Type: Journal Article | Journal: PloS one | Year: 2015

Children with cerebral palsy (CP) have poor cardiorespiratory fitness in comparison to their peers with typical development, which may be due to low levels of physical activity. Poor cardiorespiratory fitness may contribute to increased cardiometabolic risk.The aim of this study was to determine the association between sedentary behaviour, physical activity and cardiorespiratory fitness in children with CP. An objective was to determine the association between cardiorespiratory fitness, anthropometric measures and blood pressure in children with CP.This study included 55 ambulatory children with CP [mean (SD) age 11.3 (0.2) yr, range 6-17 yr; Gross Motor Function Classification System (GMFCS) levels I and II]. Anthropometric measures (BMI, waist circumference and waist-height ratio) and blood pressure were taken. Cardiorespiratory fitness was measured using a 10 m shuttle run test. Children were classified as low, middle and high fitness according to level achieved on the test using reference curves. Physical activity was measured by accelerometry over 7 days. In addition to total activity, time in sedentary behaviour and light, moderate, vigorous, and sustained moderate-to-vigorous activity (10 min bouts) were calculated.Multiple regression analyses revealed that vigorous activity ( = 0.339, p<0.01), sustained moderate-to-vigorous activity ( = 0.250, p<0.05) and total activity ( = 0.238, p<0.05) were associated with level achieved on the shuttle run test after adjustment for age, sex and GMFCS level. Children with high fitness spent more time in vigorous activity than children with middle fitness (p<0.05). Shuttle run test level was negatively associated with BMI (r2 = -0.451, p<0.01), waist circumference (r2 = -0.560, p<0.001), waist-height ratio (r2 = -0.560, p<0.001) and systolic blood pressure (r2 = -0.306, p<0.05) after adjustment for age, sex and GMFCS level.Participation in physical activity, particularly at a vigorous intensity, is associated with high cardiorespiratory fitness in children with CP. Low cardiorespiratory fitness is associated with increased cardiometabolic risk.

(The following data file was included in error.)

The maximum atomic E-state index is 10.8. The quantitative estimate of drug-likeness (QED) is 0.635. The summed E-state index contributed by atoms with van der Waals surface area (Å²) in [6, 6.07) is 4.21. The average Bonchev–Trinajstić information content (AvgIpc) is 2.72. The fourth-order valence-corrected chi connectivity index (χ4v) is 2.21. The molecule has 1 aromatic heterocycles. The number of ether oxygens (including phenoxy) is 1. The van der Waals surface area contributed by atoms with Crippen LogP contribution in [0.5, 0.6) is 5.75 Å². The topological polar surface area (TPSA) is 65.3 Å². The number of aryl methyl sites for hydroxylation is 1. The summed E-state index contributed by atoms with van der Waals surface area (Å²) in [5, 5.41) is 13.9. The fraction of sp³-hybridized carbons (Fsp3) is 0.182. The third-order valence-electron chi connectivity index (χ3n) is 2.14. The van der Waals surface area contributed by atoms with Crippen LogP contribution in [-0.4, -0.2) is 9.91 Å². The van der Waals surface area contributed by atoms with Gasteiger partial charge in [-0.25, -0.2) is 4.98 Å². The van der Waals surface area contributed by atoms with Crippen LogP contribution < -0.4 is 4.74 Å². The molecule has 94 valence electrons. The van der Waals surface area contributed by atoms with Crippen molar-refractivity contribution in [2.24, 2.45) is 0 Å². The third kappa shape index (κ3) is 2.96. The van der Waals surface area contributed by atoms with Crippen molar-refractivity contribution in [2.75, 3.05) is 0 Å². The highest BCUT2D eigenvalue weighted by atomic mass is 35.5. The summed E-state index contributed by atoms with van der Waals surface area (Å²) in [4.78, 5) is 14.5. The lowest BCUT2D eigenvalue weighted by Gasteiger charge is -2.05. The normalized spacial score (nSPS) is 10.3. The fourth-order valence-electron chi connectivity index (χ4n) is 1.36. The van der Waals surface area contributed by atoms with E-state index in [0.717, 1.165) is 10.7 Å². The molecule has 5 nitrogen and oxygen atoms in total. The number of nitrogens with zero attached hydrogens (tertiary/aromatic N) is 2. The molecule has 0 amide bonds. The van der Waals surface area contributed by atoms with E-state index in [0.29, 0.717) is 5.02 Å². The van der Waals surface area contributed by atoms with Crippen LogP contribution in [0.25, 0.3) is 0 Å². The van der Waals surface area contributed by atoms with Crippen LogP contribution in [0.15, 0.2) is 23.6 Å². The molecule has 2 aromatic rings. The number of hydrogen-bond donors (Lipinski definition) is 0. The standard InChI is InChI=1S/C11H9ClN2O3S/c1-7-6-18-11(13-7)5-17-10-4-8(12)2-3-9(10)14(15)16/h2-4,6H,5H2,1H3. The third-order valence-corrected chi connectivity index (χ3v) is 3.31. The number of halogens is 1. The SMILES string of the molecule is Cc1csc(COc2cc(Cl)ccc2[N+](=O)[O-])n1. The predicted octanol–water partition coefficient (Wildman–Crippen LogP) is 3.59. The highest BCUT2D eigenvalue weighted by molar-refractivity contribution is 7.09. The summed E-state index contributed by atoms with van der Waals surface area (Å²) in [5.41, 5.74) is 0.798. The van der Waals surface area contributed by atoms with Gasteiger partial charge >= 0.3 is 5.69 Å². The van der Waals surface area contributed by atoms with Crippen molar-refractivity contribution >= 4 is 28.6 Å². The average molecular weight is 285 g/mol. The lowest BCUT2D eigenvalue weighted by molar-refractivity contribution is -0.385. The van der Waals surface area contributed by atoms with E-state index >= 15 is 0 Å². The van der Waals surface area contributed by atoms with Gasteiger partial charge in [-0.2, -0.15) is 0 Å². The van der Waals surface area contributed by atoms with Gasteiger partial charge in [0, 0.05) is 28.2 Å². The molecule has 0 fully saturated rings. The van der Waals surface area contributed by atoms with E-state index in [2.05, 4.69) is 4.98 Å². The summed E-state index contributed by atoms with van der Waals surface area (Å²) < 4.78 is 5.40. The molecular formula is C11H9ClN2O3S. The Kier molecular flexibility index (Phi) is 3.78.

Murphy E.,University College Dublin | Dooley B.,University College Dublin | Menton A.,Enable Ireland | Dolphin L.,University College Dublin
Eating Behaviors | Year: 2016

The primary aim of this study was to investigate whether the relationship between global self-worth and weight concerns and global self-worth and shape concerns was mediated by pertinent body image factors, while controlling for gender and estimated BMI. Participants were 775 adolescents (56% male) aged 12-18 years (= 14.6; SD = 1.50). Mediation analysis revealed a direct and a mediated effect between global self-worth and two body image models: 1) weight concerns and 2) shape concerns. The strongest mediators in both models were physical appearance, restrained eating, and depression. Partial mediation was observed for both models, indicating that body image factors which span cognitive, affective, and behavioral constructs, explain the association between global self-worth and weight and shape concerns. Implications for future research, weight and shape concern prevention and global self-worth enhancement programs are discussed. © 2016 Elsevier Ltd.


PubMed | University College Dublin and Enable Ireland
Type: | Journal: Eating behaviors | Year: 2016

The primary aim of this study was to investigate whether the relationship between global self-worth and weight concerns and global self-worth and shape concerns was mediated by pertinent body image factors, while controlling for gender and estimated BMI. Participants were 775 adolescents (56% male) aged 12-18years (M=14.6; SD=1.50). Mediation analysis revealed a direct and a mediated effect between global self-worth and two body image models: 1) weight concerns and 2) shape concerns. The strongest mediators in both models were physical appearance, restrained eating, and depression. Partial mediation was observed for both models, indicating that body image factors which span cognitive, affective, and behavioral constructs, explain the association between global self-worth and weight and shape concerns. Implications for future research, weight and shape concern prevention and global self-worth enhancement programs are discussed.